Mantocliff establishes its own mysterious musical world on its single “Ocean.” The enigmatic lyrics like an ode to the ocean itself as a person of dark depths seem secondary to the slow swirling moods and shifting textures and free flow of layered atmospheric elements like a hazy and more abstract Hiatus Kaiyote. More downtempo and even more driven by a dream logic. In moments its reminiscent of the weirder end of Laurel Halo’s more recent works and highly processed vocals that don’t sit in a predictable style within loping rhythms that shouldn’t work because of how intermittent they seem but it creates an utterly idiosyncratic pace and structure that draws you into its avant pop dreaminess like an electronic Aldous Harding. Listen to “Ocean” on Spotify and follow Mantocliff at the links below.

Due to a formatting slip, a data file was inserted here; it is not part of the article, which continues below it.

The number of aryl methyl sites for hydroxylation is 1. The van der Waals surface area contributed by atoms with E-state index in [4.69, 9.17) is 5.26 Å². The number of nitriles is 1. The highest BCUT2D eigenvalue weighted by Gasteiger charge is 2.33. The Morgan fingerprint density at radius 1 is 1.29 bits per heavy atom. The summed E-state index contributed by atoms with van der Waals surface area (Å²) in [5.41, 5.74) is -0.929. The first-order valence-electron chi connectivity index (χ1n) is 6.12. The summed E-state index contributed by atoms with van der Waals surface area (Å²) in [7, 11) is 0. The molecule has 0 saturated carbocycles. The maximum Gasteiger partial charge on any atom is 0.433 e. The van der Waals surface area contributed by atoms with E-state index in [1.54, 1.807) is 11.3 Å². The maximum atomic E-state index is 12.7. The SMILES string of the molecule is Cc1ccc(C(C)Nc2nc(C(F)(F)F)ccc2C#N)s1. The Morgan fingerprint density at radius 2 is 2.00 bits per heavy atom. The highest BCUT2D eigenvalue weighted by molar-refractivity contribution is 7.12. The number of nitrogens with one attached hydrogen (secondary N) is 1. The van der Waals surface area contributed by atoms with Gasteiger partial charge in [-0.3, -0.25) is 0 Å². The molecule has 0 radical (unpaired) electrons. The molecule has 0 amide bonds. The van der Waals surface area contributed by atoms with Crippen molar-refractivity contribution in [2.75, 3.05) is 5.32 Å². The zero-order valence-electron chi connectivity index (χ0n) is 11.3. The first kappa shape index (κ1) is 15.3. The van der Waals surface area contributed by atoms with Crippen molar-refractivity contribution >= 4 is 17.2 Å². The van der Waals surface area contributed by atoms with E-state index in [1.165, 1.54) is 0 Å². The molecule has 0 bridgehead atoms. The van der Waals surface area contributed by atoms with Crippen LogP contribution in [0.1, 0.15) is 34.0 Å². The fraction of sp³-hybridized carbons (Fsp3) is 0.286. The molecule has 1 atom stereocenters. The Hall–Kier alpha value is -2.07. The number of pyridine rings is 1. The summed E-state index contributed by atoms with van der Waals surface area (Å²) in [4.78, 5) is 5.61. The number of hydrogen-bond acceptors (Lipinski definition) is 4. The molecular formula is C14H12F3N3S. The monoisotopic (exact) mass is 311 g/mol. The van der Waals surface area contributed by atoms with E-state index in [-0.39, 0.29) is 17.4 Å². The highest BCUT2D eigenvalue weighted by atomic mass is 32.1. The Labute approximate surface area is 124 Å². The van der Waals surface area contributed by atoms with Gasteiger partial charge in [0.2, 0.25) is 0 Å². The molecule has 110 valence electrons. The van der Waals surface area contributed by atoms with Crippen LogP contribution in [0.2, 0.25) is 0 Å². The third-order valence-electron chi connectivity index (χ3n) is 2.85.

Madeline Goldstein’s use of saturated synth tones and her own wide-ranging, sultry vocals on “Seed of Doubt” is completely engulfing in a way you’d want to hear more often in music in the darkwave and synth pop spectrum. Fans of Patriarchy (the song has the same engineer, Matia Samovich, as Patriarchy’s excellent 2022 album The Unself) will find much to like in the perfect fusion of futuristic disco and Gary Numan-esque soundscapes. It has a similar emotional resonance as Tor Lundvall’s A Strangeness in Motion record in that it taps into a retro pop sound but sounds so modern in its dance beat sequencing it has as much in common with Goldfrapp as it does something in the realm of electronic Goth. With lyrics seemingly about conflicted relationships, desire and identity, “Seed of Doubt” is immediately compelling and riveting from its opening moments until the end. Goldstein is the front person for Portland, Oregon’s long-running synth punk band Fringe Class. After relocating to Los Angeles in 2019, Goldstein launched her solo project which has continued in an experimental vein but leaning more toward a pop sensibility that should be in the wheelhouse of anyone into the ways in which Electric Youth’s music synced so perfectly with the mood and atmosphere of Come True. Listen to “Seed of Doubt” on Spotify and follow Goldstein at the links below.